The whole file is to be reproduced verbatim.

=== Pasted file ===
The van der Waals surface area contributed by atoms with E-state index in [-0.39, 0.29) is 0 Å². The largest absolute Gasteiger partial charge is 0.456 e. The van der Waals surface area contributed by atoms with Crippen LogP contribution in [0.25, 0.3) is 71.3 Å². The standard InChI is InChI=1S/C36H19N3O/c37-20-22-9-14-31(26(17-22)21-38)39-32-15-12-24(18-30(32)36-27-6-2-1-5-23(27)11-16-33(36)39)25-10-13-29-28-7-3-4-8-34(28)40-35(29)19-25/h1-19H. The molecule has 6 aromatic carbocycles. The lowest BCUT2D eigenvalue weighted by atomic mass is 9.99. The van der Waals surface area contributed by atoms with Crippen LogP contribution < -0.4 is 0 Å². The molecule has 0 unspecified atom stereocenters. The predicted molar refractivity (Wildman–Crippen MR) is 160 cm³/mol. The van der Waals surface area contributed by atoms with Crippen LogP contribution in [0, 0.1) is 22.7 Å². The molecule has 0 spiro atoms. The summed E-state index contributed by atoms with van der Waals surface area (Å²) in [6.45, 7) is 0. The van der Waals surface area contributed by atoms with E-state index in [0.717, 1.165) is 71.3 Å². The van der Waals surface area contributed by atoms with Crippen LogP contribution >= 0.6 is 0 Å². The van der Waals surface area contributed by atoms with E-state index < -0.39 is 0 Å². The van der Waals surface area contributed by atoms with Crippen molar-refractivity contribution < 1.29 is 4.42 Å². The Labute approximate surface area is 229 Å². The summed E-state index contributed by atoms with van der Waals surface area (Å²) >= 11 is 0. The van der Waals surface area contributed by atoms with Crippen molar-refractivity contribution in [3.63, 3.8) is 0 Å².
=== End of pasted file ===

The van der Waals surface area contributed by atoms with E-state index in [-0.39, 0.29) is 0 Å². The largest absolute Gasteiger partial charge is 0.456 e. The van der Waals surface area contributed by atoms with Crippen LogP contribution in [0.25, 0.3) is 71.3 Å². The standard InChI is InChI=1S/C36H19N3O/c37-20-22-9-14-31(26(17-22)21-38)39-32-15-12-24(18-30(32)36-27-6-2-1-5-23(27)11-16-33(36)39)25-10-13-29-28-7-3-4-8-34(28)40-35(29)19-25/h1-19H. The molecule has 6 aromatic carbocycles. The lowest BCUT2D eigenvalue weighted by atomic mass is 9.99. The van der Waals surface area contributed by atoms with Crippen LogP contribution < -0.4 is 0 Å². The molecule has 0 unspecified atom stereocenters. The predicted molar refractivity (Wildman–Crippen MR) is 160 cm³/mol. The van der Waals surface area contributed by atoms with Crippen LogP contribution in [0, 0.1) is 22.7 Å². The molecule has 0 spiro atoms. The summed E-state index contributed by atoms with van der Waals surface area (Å²) in [6.45, 7) is 0. The van der Waals surface area contributed by atoms with E-state index in [0.717, 1.165) is 71.3 Å². The van der Waals surface area contributed by atoms with Crippen LogP contribution >= 0.6 is 0 Å². The van der Waals surface area contributed by atoms with E-state index < -0.39 is 0 Å². The van der Waals surface area contributed by atoms with Crippen molar-refractivity contribution < 1.29 is 4.42 Å². The Labute approximate surface area is 229 Å². The summed E-state index contributed by atoms with van der Waals surface area (Å²) >= 11 is 0. The van der Waals surface area contributed by atoms with Crippen molar-refractivity contribution in [3.63, 3.8) is 0 Å².